Trump Touts Covid Response as Cases Surge to New Highs
President Donald Trump on Friday broke a week-long public silence, appearing in the White House Rose Garden to tout his administration’s pandemic response even as the coronavirus rages across the country, with a record 153,000 new cases reported on Thursday, the seventh new high in nine days.
Trump again falsely claimed that the surge in virus cases is the result of increased testing and he highlighted the progress of Operation Warp Speed, the administration’s vaccine development program, and the strength of the economy.
"The past nine months, my administration has initiated the single greatest mobilization in U.S. history, pioneering, developing and manufacturing therapies and vaccines in record time," he said, adding that millions of doses of vaccine "will soon be going out the door" and that a vaccine could be widely available as early as April.
Trump took credit for Pfizer’s announcement this week that its vaccine candidate was more than 90% effective, claiming that the pharmaceutical giant had been part of Operation Warp Speed, despite its claims otherwise, because his administration in July had entered into a $1.95 billion deal to buy 100 million doses of a vaccine developed by the company.
Trump did not concede his election loss, but he came close to acknowledging that he won’t be president much longer while saying that his administration would not enter another lockdown: "This administration will not be going to a lockdown. Hopefully, the, uh — whatever happens in the future, who knows which administration it will be, I guess time will tell, but I can tell you this administration will not go to a lockdown."
Trump took no questions from reporters.
‘Publicly disengaged’: Trump’s speech followed an unusual days-long stretch during which the president remained largely out of sight and reportedly showed "little evidence of -- or interest in -- governing in the wake of the election," as ABC News put it.
Trump had made an appearance at Arlington National Cemetery on Wednesday to honor veterans, but he hadn’t spoken publicly or taken questions since last Thursday, when he told reporters that the election was being stolen from him. He has been active on Twitter, but his tweets have been focused on unsubstantiated claims of election fraud.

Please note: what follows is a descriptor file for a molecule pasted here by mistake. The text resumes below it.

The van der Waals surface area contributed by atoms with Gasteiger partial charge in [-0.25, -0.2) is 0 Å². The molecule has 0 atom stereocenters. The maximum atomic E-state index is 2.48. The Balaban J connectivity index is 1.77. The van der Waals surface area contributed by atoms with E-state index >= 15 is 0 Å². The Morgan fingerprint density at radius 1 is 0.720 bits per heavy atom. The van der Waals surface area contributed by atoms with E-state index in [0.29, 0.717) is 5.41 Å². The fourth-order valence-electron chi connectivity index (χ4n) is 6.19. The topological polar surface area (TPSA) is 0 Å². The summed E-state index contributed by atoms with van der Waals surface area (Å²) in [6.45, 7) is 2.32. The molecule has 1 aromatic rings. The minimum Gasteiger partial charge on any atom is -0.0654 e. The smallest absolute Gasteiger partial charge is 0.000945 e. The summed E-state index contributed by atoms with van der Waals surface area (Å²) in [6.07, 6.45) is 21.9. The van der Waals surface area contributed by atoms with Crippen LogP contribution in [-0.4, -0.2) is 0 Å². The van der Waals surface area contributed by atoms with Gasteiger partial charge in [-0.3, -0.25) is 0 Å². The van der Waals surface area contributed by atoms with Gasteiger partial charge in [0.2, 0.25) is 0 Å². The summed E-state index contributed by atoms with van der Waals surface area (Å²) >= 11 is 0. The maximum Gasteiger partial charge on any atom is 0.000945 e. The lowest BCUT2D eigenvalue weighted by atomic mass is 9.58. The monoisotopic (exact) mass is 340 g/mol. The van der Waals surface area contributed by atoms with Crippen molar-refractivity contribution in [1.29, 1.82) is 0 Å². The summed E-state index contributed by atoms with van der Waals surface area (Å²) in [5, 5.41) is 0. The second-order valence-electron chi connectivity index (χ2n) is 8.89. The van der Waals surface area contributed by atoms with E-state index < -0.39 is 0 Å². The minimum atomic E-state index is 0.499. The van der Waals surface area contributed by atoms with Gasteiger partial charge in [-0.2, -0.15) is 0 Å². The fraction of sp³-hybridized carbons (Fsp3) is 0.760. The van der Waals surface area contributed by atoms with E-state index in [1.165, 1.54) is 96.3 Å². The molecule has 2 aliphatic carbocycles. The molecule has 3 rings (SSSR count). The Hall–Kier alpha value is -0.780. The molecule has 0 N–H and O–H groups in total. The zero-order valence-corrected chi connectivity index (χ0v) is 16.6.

"President Donald Trump has publicly disengaged from the battle against the coronavirus at a moment when the disease is tearing across the United States at an alarming pace," the Associated Press reported Friday, adding that aides say the president has shown little interest in the pandemic as it worsens — even as numerous officials in the White House and his reelection campaign have tested positive for the virus over the last couple of weeks.
More than 130 Secret Service officers have reportedly been ordered to isolate or quarantine because they were infected or came in close contact with co-workers who had the virus, with the outbreak believed to be linked in part to Trump rallies over the final weeks of the campaign.
"The situation now is akin to a fire chief assuring people that the best approach to fires breaking out in an apartment complex is to let the fires burn themselves out while he provides them with fire extinguishers. And then not providing the fire extinguishers. And then spending most of his time tweeting about how he won the vote for best fire chief," The Washington Post’s Philip Bump writes. "It’s a fierce competition, but this may define Trump’s legacy. He will be remembered as the president who faced a deadly crisis and decided to look away."
The country can’t wait: Trump’s silence had drawn criticism from public health experts and others worried that his lack of action and unwillingness to coordinate with President-elect Joe Biden’s transition team would hinder efforts to curb the spread of the virus and prepare for eventual distribution of a vaccine.
"It’s a big problem," Dr. Abraar Karan, a global health specialist at Brigham and Women’s Hospital and Harvard Medical School, told the AP. "The transition is not going to happen until January, and we are in a complete crisis right now. We already know where this is headed. ... It’s not good enough to say we’re going to wait until the next president to address this."